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Tuesday, October 30, 2007

Gay Parents - What Will Our Children Experience?

Halloween is near and this past weekend brought parties and pumpkin carving to our neighborhood. Friday we attended a costume party with a mix of young families, babies, toddlers, and gay men. This may sound like an odd mix of people, but typical of where we live. Gatherings like this are great for me to spend more time with babies since I haven’t had much experience with them. I’m finding out that some babies are much “higher maintenance” than others. I’ve been asking lots of questions, like, “How often does he eat at six months” and “When did she start sleeping through the night?” One friend showed me her feeding/diaper changing log from when her twins were babies. With twins, this is a necessity to keep track of what and when they eat. I’m thinking about going high tech with an Excel spreadsheet to log all this information since we have a spare laptop. I can see the pie charts and graphs already, possibly comparing the feeding input to pooping output!

Sunday was our neighborhood’s second annual pumpkin carving party in the park where kids and parents gathered to carve out extravagant pieces of art or, in my case, a free-hand, traditional jack-o-lantern. The weather was warm and perfect for the occasion. Next year we’ll be out there with the twins, dressed in some sort of goofy baby costumes for sure.

I’ve been reading a suggested book the past few days, “Families Like Ours – Children of Gay Parents Tell it Like it Is”, by Abigail Garner. The book documented the experiences of children who grew up with gay parents. Many of the adult children described experiences of having their parents divorce after one parent came out – a very different experience than our kids will have. But much of the information they provided still applies. There were also a few who grew up with two gay parents from the beginning. A major concern I had before diving into parenthood was how the kids would be treated by society. We all know how cruel kids can be.

The book brought up issues I never thought of, such as grade school projects where kids create Mother’s Day cards or other family discussions where everyone is assumed to have a mommy and daddy. It’s going to be important for us to meet with our children’s teachers each year to explain our family situation and probably have a stronger than average relationship with their teachers. During grade school, the issues documented in the book were generally smaller and along these lines. Middle School or Junior High sounds like the time larger problems will arise.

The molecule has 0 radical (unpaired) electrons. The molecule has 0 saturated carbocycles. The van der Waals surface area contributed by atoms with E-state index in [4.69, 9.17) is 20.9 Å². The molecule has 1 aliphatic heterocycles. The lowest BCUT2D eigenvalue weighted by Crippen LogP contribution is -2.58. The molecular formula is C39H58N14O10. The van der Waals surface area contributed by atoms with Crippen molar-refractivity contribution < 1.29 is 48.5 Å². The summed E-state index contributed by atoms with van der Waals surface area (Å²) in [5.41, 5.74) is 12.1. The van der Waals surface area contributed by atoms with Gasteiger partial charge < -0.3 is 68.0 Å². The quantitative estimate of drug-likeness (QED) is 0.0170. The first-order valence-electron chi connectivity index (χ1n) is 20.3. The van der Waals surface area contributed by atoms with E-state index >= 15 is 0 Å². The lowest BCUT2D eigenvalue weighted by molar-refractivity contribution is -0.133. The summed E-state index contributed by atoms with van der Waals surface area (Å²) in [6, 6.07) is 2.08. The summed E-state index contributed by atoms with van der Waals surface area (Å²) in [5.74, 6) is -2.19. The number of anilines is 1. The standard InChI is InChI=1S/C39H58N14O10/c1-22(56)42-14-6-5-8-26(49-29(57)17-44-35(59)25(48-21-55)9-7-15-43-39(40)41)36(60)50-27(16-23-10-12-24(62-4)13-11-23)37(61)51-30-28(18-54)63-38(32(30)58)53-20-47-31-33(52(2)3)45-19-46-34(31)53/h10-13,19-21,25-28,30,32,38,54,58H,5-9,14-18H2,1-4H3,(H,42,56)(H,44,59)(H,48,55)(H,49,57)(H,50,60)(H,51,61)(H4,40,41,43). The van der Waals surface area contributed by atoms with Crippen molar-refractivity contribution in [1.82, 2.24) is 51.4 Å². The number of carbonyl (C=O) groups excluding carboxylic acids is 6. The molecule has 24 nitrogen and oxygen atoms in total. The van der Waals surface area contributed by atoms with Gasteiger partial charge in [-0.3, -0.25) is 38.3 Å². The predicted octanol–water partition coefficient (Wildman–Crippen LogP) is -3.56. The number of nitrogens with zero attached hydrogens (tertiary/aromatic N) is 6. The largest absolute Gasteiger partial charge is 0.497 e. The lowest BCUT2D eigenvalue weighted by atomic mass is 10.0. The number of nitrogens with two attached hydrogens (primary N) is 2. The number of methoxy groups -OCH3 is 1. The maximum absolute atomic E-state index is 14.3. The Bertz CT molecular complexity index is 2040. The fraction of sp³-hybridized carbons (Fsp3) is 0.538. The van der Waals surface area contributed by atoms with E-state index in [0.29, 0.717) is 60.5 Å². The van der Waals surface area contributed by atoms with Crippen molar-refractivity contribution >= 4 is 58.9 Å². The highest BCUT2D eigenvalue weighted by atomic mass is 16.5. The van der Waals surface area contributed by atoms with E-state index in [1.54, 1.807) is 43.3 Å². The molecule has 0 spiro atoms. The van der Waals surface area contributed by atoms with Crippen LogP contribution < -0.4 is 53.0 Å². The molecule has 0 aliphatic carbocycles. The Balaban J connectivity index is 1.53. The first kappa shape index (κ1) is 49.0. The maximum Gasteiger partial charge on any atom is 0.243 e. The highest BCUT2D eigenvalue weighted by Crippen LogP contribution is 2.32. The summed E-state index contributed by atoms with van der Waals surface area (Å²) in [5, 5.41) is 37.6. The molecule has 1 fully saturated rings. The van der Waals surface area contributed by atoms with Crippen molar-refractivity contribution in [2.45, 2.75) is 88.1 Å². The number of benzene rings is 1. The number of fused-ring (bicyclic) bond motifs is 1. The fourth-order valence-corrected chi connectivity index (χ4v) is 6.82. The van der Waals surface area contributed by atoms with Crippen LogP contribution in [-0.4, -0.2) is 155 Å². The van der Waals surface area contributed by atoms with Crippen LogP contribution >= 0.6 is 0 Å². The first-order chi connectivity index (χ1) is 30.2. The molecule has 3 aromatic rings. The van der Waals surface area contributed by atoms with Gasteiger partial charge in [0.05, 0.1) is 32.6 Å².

Middle School is a difficult time for many students, but for children of gay parents, it’s often worse. This is the time when kids start discussing sexuality and no one wants to be outside the norm. One issue discussed in the book that concerned me was early sexual activity by children of gay parents. Children sometimes feel compelled to prove their heterosexuality at a young age if their peers accuse them of being gay. Other problems some of the children in the book encountered were anti-gay teachers, hostility or violence from peers, feeling a need to protect their parents from anti-gay sentiment, and learning when it’s ok to be “out” about their families and when it’s better to stay closeted. By high school, the problems usually subside to some extent. Then in college, children of gay parents tend to experience positive reinforcement for growing up in non-traditional families.

It seems like all the children documented in this book said that the earlier parents openly discuss the fact that they’re gay, the better. Even if the child was born with two gay parents, there needs to be an open, age-appropriate discussion before they start hearing anti-gay statements, or even the term, “that’s so gay!” If you wait until high school to have any discussion, they may have already begun to learn homophobia from peers. With that being said, the book points out that children raised in gay-friendly neighborhoods experience far fewer issues, which I suspect (hope!) will be the case for us. Also, because most of the children interviewed were adults, they grew up in the ‘70s, ‘80s and early ‘90s. I imagine that as time has passed and societal attitudes toward gay people have changed, gay parenting should be easier in the 21st century.

2 comments:

Louie said...

What an awesome post. I actually had tears in my eyes when I was reading how you are reading the "Families Like Mine" book.

These were tears of joy and happiness, because I see how much time, effort and preparation you two are going through to prepare yourselves for your soon to be born twins.

Imagine how much better our world would be if all "future" parents took the time and effort to prepare themselves for their future children. So that their children will then have a greater chance of growing up well and adjusted, with parents that have taken the effort to aquire good parenting skills vs. those that make it up as they go along.

P.S. - Abigail Garner was recently interviewed on the Queercents blog, check it out. It's a pretty good interview: http://www.queercents.com/2006/10/20/ten-money-questions-for-abigail-garner/

Louis

GayDad said...

Thanks Louis! I'll check out the interview.

I've actually had many thoughts on parenting that aren't necessarily gay related, but maybe I'll post them.